DATA MINING
Desktop Survival Guide by Graham Williams |
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Discussion |
Logistic regression using glm can be applied to tabular data or directly on raw data.
Tabular data partitions the population on each of the variables and then records the count of the two outcomes for each cell (i.e., each possible combination of variables). This table is then passed to glm as the target. An alternative, still using tabular data, is to pass to glm as the target the proportion of entities of interest in each cell, in which case the weight parameter is used to record the population size in each cell.
In data mining though we often have raw data--that is, we have a collection of entities and for each observation the target is recorded. This dataset is provided to glm directly as it is to build a logistic regression model, as we have seen above.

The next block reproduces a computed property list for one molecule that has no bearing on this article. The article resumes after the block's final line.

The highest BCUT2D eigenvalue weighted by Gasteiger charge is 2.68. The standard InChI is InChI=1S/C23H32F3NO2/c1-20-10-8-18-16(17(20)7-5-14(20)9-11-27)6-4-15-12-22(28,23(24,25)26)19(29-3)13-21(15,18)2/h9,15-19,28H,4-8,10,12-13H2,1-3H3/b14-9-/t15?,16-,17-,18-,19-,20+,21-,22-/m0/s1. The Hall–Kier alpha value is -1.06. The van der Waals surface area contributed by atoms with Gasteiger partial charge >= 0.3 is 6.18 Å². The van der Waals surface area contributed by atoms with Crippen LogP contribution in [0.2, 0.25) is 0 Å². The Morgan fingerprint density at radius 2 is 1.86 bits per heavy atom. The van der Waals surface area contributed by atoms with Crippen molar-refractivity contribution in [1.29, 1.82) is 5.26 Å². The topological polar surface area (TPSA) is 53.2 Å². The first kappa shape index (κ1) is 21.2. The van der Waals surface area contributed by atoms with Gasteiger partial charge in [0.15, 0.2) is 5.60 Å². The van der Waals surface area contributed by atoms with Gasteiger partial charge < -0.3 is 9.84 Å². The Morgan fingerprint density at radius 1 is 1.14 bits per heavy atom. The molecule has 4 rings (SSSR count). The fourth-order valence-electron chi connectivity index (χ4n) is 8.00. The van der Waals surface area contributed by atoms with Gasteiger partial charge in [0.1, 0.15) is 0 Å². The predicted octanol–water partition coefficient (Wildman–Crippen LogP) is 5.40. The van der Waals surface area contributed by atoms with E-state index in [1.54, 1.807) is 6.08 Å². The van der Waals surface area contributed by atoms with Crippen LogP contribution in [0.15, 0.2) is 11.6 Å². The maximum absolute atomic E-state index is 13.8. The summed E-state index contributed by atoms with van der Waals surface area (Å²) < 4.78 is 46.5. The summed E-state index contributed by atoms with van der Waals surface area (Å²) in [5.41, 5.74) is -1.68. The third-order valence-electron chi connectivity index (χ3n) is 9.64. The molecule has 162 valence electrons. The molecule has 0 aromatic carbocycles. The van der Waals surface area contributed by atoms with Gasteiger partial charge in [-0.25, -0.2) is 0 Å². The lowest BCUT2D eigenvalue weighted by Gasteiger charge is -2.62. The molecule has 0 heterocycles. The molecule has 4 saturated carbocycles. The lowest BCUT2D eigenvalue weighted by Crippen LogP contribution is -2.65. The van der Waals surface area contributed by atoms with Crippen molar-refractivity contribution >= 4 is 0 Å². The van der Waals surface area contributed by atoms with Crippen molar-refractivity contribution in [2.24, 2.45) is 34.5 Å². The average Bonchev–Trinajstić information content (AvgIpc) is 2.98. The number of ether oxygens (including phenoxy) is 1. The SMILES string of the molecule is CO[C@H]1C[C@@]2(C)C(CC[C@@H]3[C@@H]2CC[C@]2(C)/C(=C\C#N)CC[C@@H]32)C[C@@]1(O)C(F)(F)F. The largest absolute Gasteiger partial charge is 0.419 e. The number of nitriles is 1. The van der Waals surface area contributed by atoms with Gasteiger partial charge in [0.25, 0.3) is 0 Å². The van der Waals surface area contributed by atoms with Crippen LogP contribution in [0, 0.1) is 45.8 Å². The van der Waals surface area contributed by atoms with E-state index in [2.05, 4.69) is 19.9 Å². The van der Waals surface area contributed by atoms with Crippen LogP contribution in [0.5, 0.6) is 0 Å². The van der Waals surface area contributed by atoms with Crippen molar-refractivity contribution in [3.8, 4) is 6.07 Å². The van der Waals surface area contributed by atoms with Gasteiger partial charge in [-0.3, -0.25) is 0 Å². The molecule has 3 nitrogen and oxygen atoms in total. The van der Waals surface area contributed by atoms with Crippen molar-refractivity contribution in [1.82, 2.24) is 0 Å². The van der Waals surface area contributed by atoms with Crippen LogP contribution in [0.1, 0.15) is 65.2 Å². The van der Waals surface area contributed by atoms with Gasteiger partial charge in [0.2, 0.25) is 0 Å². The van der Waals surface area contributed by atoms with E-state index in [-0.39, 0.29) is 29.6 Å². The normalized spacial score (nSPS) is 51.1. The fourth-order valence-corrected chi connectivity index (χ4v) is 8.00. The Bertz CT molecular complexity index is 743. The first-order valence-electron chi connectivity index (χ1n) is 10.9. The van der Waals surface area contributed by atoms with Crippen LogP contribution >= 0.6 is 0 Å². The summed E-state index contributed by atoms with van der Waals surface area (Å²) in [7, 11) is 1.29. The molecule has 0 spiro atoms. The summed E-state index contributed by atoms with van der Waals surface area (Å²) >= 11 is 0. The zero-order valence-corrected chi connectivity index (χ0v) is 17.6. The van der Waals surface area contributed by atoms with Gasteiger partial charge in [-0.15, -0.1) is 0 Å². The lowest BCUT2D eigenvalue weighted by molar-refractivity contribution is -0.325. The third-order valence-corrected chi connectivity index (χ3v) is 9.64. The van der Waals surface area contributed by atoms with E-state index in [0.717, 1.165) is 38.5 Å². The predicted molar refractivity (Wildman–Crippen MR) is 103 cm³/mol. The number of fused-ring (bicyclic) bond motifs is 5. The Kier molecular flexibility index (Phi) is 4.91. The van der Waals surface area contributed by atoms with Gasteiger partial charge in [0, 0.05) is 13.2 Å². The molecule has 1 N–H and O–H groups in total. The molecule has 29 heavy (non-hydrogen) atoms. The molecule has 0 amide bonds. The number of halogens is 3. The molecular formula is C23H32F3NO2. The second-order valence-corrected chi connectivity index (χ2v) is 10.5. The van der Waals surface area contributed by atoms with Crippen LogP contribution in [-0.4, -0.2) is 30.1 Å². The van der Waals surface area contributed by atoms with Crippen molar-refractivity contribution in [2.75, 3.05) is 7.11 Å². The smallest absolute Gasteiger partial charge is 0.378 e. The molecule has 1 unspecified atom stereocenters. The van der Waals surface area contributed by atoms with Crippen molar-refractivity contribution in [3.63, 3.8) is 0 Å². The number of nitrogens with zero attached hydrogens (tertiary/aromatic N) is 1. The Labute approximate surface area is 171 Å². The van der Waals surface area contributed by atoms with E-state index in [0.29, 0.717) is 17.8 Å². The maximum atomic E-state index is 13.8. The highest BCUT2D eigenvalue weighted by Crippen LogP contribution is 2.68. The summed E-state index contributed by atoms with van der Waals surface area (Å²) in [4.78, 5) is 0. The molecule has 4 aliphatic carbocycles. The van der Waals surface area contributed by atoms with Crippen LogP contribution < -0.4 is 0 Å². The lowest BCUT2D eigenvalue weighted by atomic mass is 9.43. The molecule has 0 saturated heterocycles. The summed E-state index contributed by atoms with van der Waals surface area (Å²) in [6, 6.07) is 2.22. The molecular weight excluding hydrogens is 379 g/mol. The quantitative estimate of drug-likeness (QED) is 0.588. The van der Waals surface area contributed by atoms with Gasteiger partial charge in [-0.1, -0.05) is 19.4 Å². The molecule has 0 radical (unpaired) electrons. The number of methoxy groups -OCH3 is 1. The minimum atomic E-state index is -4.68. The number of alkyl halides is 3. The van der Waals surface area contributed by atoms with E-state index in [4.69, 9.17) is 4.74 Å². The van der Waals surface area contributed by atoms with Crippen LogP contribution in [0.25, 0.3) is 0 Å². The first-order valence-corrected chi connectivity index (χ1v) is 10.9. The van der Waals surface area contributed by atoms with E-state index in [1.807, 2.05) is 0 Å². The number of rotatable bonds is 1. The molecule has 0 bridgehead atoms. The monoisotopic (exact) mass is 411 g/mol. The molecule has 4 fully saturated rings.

The Design package () provides the lrm function for logistic regression models. The results include a variety of statistics covering, for example, the model likelihood ratio chi-square, the area under the ROC curve (the c index), and the Nagelkerke index.
> library(Design) > audit <- read.csv(url("http://rattle.togaware.com/audit.csv")) > mylrm <- lrm(TARGET_Adjusted ~ ., data=audit[,c(2:10,13)]) > mylrm$stats Obs Max Deriv Model L.R. d.f. P C 1899.0000000 138.2894227 796.4264592 44.0000000 0.0000000 0.8952937 Dxy Gamma Tau-a R2 Brier 0.7905874 0.7914751 0.2847297 0.5156952 0.1081732 |
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